In March 2017 developers were scrambling to patch Struts2. Little did they know that the transitive dependency Log4J version 2 would several years later be revealed to contain an equally serious remote code execution vulnerability of its own dubbed Log4Shell (CVE-2021-44228).

The OWASP DependencyCheck report

We could google each CVE listed in the console, but the dependency checker has already prepared a report with all the details, saved in target/dependency-check-report.html.

screenshot of OWASP DependencyCheck report

If we scroll to a vulnerability such as CVE-2017-5638 we get all the details that are also available from the NVD website.

screenshot of OWASP DependencyCheck report

The suppress buttons in the report are used to deal with false positives.

False positives

The dependency checker detects the use of known vulnerabilities by looking for matches of the dependencies in the Maven project with the software components listed in the CVE records.

This process is a little sketchy because there are different schemes for identifying software. Maven identifies software components using GroupId, ArtifactId and Version (GAV) and CVEs identify them using Common Platform Enumeration (CPE). The JarAnalyzer uses this information but also information from manifests and namespaces in the Jar files to determine if it's a match.

Scrolling back to the list of vulnerable dependencies we find a column named CPE Confidence. This is a score of how confident the dependency checker is that it made a correct match.

In the case of the Struts2-core-2.5.10.jar dependency the CPE Confidence is "Highest". To any human being reading the description it is obvious that this is indeed a match but we will sometimes have false positives. So regardless of the CPE Confidence it is always prudent to read through the CVE description and make our own conclusions.

To prevent false positives from reappearing we can suppress either the software component identified by the CPE or the individual vulnerability by clicking the Suppress button in the report and saving the XML snippet to a file in the project. The first time select the output from "Complete XML Doc". Say we stored the XML in the root of the Maven project in a file named suppressed.xml we would then configure the dependency checker to use this file using the suppressionFiles option in the pom.xml.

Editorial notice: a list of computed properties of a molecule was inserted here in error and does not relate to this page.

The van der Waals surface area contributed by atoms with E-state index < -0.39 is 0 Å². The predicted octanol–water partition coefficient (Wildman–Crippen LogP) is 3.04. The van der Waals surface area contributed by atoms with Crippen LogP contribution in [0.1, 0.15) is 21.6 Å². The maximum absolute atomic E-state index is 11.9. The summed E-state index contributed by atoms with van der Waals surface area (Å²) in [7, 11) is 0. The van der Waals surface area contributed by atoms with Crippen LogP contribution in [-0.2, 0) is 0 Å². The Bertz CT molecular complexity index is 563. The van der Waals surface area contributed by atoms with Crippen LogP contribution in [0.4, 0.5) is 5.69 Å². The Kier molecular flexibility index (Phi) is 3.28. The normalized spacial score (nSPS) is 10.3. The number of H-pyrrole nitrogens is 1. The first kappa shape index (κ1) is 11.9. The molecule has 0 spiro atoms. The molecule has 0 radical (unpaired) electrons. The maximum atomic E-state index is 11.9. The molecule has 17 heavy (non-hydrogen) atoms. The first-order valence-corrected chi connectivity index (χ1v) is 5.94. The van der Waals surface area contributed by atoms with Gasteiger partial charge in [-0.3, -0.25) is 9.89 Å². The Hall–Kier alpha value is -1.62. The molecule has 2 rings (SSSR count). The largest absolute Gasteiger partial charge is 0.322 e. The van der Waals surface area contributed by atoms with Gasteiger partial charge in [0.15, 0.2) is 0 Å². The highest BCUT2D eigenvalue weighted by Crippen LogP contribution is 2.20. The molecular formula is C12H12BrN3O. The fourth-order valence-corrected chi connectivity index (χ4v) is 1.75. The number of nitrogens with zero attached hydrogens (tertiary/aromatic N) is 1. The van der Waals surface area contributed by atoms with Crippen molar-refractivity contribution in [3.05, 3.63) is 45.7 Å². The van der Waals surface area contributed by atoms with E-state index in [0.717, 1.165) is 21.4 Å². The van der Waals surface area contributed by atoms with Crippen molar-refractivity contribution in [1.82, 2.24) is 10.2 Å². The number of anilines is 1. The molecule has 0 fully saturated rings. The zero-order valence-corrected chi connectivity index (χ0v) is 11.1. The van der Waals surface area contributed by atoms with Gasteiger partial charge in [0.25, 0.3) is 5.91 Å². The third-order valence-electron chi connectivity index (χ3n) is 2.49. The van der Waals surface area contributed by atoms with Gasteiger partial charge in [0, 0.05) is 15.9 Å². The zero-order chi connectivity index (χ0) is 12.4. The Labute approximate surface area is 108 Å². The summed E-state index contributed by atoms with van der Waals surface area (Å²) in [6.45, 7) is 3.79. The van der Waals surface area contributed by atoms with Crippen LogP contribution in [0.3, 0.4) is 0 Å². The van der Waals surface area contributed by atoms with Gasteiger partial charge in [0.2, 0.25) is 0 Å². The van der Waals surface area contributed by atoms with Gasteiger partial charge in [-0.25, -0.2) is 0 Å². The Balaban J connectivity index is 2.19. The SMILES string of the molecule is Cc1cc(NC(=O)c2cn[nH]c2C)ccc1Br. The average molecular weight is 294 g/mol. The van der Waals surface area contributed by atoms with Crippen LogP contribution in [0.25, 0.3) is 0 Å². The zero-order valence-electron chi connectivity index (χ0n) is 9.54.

<ossindexAnalyzerEnabled>false</ossindexAnalyzerEnabled> <retireJsAnalyzerEnabled>false</retireJsAnalyzerEnabled> <nuspecAnalyzerEnabled>false</nuspecAnalyzerEnabled> <assemblyAnalyzerEnabled>false</assemblyAnalyzerEnabled> <suppressionFiles>${basedir}/suppressed.xml</suppressionFiles> </configuration> <executions> <execution> <goals> <goal>check</goal> </goals> </execution> </executions> </plugin>


To make sure vulnerabilities don't go unnoticed we can set up a Jenkins job to run the OWASP Dependency Check plugin either as a gate that breaks the main build when vulnerabilities are found or as a scheduled side build that reports vulnerabilities for instance through email.

The following pom.xml fails the job on any vulnerability by setting the configuration property failBuildOnAnyVulnerability to true. Alternatively we could use the failBuildOnCVSS property to fail on a CVSS score above a certain threshold.

<ossindexAnalyzerEnabled>false</ossindexAnalyzerEnabled> <retireJsAnalyzerEnabled>false</retireJsAnalyzerEnabled> <nuspecAnalyzerEnabled>false</nuspecAnalyzerEnabled> <assemblyAnalyzerEnabled>false</assemblyAnalyzerEnabled> <suppressionFiles>${basedir}/suppressed.xml</suppressionFiles> <failBuildOnAnyVulnerability>true</failBuildOnAnyVulnerability> <!--<failBuildOnCVSS>5</failBuildOnCVSS>--> </configuration> <executions> <execution> <goals> <goal>check</goal> </goals> </execution> </executions> </plugin>